^ error: sealed, non-sealed or final modifiers expected
class Square extends Shape { }

Yikes!.. what..?

Remember by heart:

sealed type can only be subtyped (sub-classed or implemented) by either sealed, final or non-sealed types.

So, if you seal the type Shape, and declare it to be permitting Square, then Square must fulfill one of these three points in XOR fashion:

  1. Square must be final, which means you won’t be able to extend it (now you know why records can be permitted);
  2. Square must be also sealed, which means, it has to permit some types to be extenders/implementers, and this, in turn, means, that same rules will apply to those grandchild types;
  3. Square must be non-sealed, that’s another new keyword in Java 17 (available as a preview feature since Java 15).

That’s pretty much all you need to know about sealed classes.

You may feel a bit cluttered.. a bit overwhelmed (in either — positive or negative semantics).. or a bit ironic, questioning:

Why, on earth, we might need this, at all..

We can refer to official goals of the JEP and see, that sealed classes:

  • Allow the author of a class or interface to control which code is responsible for implementing it.
  • Provide a more declarative way than access modifiers to restrict the use of a superclass.
  • Support future directions in pattern matching by providing a foundation for the exhaustive analysis of patterns.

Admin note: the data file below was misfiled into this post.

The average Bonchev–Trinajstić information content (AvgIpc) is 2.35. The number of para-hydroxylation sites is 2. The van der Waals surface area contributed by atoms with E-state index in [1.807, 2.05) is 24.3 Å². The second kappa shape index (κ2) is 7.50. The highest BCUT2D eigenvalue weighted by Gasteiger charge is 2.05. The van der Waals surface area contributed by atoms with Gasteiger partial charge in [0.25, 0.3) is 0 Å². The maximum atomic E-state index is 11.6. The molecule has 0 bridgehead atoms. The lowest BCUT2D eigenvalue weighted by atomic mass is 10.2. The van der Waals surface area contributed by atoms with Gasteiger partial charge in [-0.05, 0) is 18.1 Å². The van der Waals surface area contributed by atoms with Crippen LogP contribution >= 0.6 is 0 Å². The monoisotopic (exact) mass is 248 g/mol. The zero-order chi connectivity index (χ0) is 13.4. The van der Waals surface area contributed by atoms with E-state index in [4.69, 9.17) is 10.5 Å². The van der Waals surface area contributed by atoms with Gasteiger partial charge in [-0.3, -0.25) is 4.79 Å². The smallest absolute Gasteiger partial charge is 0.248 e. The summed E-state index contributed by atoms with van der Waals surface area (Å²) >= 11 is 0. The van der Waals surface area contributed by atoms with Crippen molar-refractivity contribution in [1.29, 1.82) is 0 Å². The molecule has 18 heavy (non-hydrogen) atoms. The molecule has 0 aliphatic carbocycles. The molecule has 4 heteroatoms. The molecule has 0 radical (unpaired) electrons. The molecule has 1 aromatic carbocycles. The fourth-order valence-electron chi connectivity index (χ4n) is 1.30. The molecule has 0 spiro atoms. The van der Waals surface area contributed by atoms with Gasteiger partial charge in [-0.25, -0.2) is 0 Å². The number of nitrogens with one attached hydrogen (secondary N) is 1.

Basically, it’s yet another level of access granularity for Java types. It’s a fine-grained way to control the access-level in inheritance hierarchy of our classes.

Pattern Matching for switch (Preview Feature) (JEP 406)

In 2020, Java 14 introduced Pattern Matching for instanceof (JEP 305) preview feature and we’ve covered it thoroughly.

JEP 305 was then superseded by JEP 375, a Second Preview, which had been proposed to re-preview the feature, again, in JDK 15, with no changes relative to the JEP 305, in Java 14, and the reason was simple — to observe this feature deeper, and try to get and gather additional feedback on this feature.

Finally, JEP 394 finalised and standardised Pattern Matching for instanceof feature, with a few tiny updates, and it was delivered in Java 16.

Java 17 introduces newer approach in using pattern matching, and proposes to use it with switch statement, as a preview feature, for now.

Patterns can now:

  • appear in case labels;
  • come in a newer forms: guarded patterns and parenthesized patterns;

Problem with switch is that it is very limited when it comes to types. You can only switch on values of a very few types — numeric, enum, and String types, namely. Also, you can only test for exact equality against constants.

We may want to use patterns to test one, same variable, against number of possibilities, taking a specific action on each, but since the existing switch does not support that, we end up with a chain of if…else.

Having long if-else blocks are — again, boilerplate and repetitive.

With switch, however, we can now use patterns, and do:

String myFormatter(Object o) {
return switch (o) {
case Integer i -> String.format("int %d", i);
case Long l -> String.format("long %d", l);
case Double d -> String.format("double %f", d);
case String s -> String.format("String %s", s);
default -> o.toString();

That is Pattern Matching for switch.



Giorgi Tsiklauri

Software engineer, architect, lecturer; long while w/ computers and music; interested in software design, computer networks, composition, security and privacy.